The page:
American Samoa Gov’t; Morgan v.
FREDERICK W. MORGAN, Plaintiff
AMERICAN SAMOA GOVERNMENT, A.P. LUTALI,
E. FALEOMAVAEGA, AND FRED MAMEA, Defendants
High Court of American Samoa
CA No. 82-93
September 27, 1993
The Trial Court Rules of Civil Procedure only require a short, plain statement that the pleader is entitled to relief, and pleadings are to be construed liberally so as to do substantial justice. T.C.R.C.P. 8(a)(l), 8(e)(1), 8(f). [24ASR2d165]
The pleadings of a pro se plaintiff not learned in the law should be construed to state a cause of action unless the litigant can prove no facts which would entitle him to relief.
Before KRUSE, Chief Justice, and TAUANU’U, Chief Associate Judge.
Counsel: Plaintiff, Pro Se
For Defendants, Cherie Shelton Norman, Assistant Attorney General
On Motion to Dismiss:
This matter first came on for hearing on September 17, 1993, upon motion to dismiss filed by the defendants, American Samoa Government, A.P. Lutali, and Fred Mamea. At the hearing, plaintiff cited extensively to a number of different sources, and it appearing to the court that plaintiff was reading from a prepared text, the court invited him to file his written argument. The matter was then continued for one week.
Defendants argue that “[p]laintiffhas failed to adequately plead facts sufficient to show precisely which legal rights and duties are allegedly involved and how those legal issues establish an actual controversy.” Defendants’ Memorandum of Law in Support of Motion to Dismiss, at 2.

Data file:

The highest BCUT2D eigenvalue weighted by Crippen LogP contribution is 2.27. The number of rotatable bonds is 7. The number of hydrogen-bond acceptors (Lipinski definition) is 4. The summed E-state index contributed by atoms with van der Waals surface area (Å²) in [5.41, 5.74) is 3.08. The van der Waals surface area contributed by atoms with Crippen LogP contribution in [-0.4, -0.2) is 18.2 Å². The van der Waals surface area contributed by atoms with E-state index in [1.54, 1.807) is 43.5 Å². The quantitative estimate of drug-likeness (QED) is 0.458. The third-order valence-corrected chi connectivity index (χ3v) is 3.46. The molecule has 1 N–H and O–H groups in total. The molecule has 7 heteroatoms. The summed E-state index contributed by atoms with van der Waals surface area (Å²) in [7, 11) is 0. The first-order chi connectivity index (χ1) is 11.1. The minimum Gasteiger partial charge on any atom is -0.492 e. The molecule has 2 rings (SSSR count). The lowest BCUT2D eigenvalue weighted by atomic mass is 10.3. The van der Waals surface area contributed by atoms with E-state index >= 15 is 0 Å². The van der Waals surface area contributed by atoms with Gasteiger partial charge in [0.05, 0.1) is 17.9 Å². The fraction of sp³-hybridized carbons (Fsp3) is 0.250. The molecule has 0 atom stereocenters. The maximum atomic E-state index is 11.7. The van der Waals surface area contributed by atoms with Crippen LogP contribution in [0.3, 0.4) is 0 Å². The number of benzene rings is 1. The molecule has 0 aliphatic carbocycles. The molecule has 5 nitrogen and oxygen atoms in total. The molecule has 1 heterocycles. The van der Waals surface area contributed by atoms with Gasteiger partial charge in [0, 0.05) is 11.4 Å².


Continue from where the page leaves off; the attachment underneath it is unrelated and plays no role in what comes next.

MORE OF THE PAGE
This argument harks back to the era of code pleading, when a party was invariably required to supply, inter alia, his version of the “facts constituting a cause of action.” However, all that the Trial Court’s Rules of Civil Procedure require is “a short and plain statement that the pleader is entitled to relief.” T.C.R.C.P. 8(a)(1). Additionally, the rules have done away with “technical forms of pleading,” and pleadings are to be construed liberally so “as to do substantial justice.” T.C.R.C.P. 8(e)(1), 8(f). In the case of a pro se plaintiff not learned in the law, his pleadings “should be construed to state a cause of action . . . unless the Court can say with assurance that it appears beyond doubt that the litigant can prove no set of facts in support of his claim which would entitle him to relief.” Ilalio v. Development Bank of American Samoa, 5 A.S.R.2d 110, 116 (1987) (internal citations omitted).
Although inartistically stated, plaintiff’s complaint alleges, inter alia, a discriminatory hiring practice by the American Samoa [24ASR2d166] Government, which plaintiff claims violated his constitutional rights. Whether plaintiff can prove that is another matter, but we are unable to say beyond a doubt that plaintiff can prove no set of facts in support of his claim.
As noted, the merits of plaintiff’s claim is not to be tested on whether his pleadings sufficiently detail “facts constituting a cause of action.” Under the rules, those facts are to be sought through discovery and deposition processes. Similarly, the issues may be delimited through discovery and other pretrial techniques, including the summary disposition of any meritless claims through the partial summary-judgment device provided under T.C.R.C.P. 56(b). For reasons given, defendants’ motion to dismiss is, therefore, denied.
It is so ordered.